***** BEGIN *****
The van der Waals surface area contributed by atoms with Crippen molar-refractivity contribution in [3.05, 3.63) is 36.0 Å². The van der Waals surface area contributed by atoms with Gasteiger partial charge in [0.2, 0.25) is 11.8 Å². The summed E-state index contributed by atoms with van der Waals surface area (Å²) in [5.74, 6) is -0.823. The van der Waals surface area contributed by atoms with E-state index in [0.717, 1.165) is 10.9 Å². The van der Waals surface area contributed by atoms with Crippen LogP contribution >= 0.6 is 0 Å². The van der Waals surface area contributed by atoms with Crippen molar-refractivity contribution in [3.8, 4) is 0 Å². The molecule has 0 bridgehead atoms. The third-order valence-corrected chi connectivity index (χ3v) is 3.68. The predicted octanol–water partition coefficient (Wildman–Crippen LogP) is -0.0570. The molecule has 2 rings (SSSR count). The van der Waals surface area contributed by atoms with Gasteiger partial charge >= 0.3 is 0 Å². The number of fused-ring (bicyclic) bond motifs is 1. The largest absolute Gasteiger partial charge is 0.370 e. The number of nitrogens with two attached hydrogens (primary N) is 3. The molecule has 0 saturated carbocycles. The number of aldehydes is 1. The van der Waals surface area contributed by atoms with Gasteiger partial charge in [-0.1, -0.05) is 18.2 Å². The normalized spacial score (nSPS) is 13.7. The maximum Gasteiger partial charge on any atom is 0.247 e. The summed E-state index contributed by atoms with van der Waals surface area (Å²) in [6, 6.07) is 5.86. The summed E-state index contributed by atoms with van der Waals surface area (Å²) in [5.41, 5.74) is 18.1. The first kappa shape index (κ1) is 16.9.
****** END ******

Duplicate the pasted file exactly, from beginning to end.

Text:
The van der Waals surface area contributed by atoms with Crippen molar-refractivity contribution in [3.05, 3.63) is 36.0 Å². The van der Waals surface area contributed by atoms with Gasteiger partial charge in [0.2, 0.25) is 11.8 Å². The summed E-state index contributed by atoms with van der Waals surface area (Å²) in [5.74, 6) is -0.823. The van der Waals surface area contributed by atoms with E-state index in [0.717, 1.165) is 10.9 Å². The van der Waals surface area contributed by atoms with Crippen LogP contribution >= 0.6 is 0 Å². The van der Waals surface area contributed by atoms with Crippen molar-refractivity contribution in [3.8, 4) is 0 Å². The molecule has 0 bridgehead atoms. The third-order valence-corrected chi connectivity index (χ3v) is 3.68. The predicted octanol–water partition coefficient (Wildman–Crippen LogP) is -0.0570. The molecule has 2 rings (SSSR count). The van der Waals surface area contributed by atoms with Gasteiger partial charge >= 0.3 is 0 Å². The number of fused-ring (bicyclic) bond motifs is 1. The largest absolute Gasteiger partial charge is 0.370 e. The number of nitrogens with two attached hydrogens (primary N) is 3. The molecule has 0 saturated carbocycles. The number of aldehydes is 1. The van der Waals surface area contributed by atoms with Gasteiger partial charge in [-0.1, -0.05) is 18.2 Å². The normalized spacial score (nSPS) is 13.7. The maximum Gasteiger partial charge on any atom is 0.247 e. The summed E-state index contributed by atoms with van der Waals surface area (Å²) in [6, 6.07) is 5.86. The summed E-state index contributed by atoms with van der Waals surface area (Å²) in [5.41, 5.74) is 18.1. The first kappa shape index (κ1) is 16.9.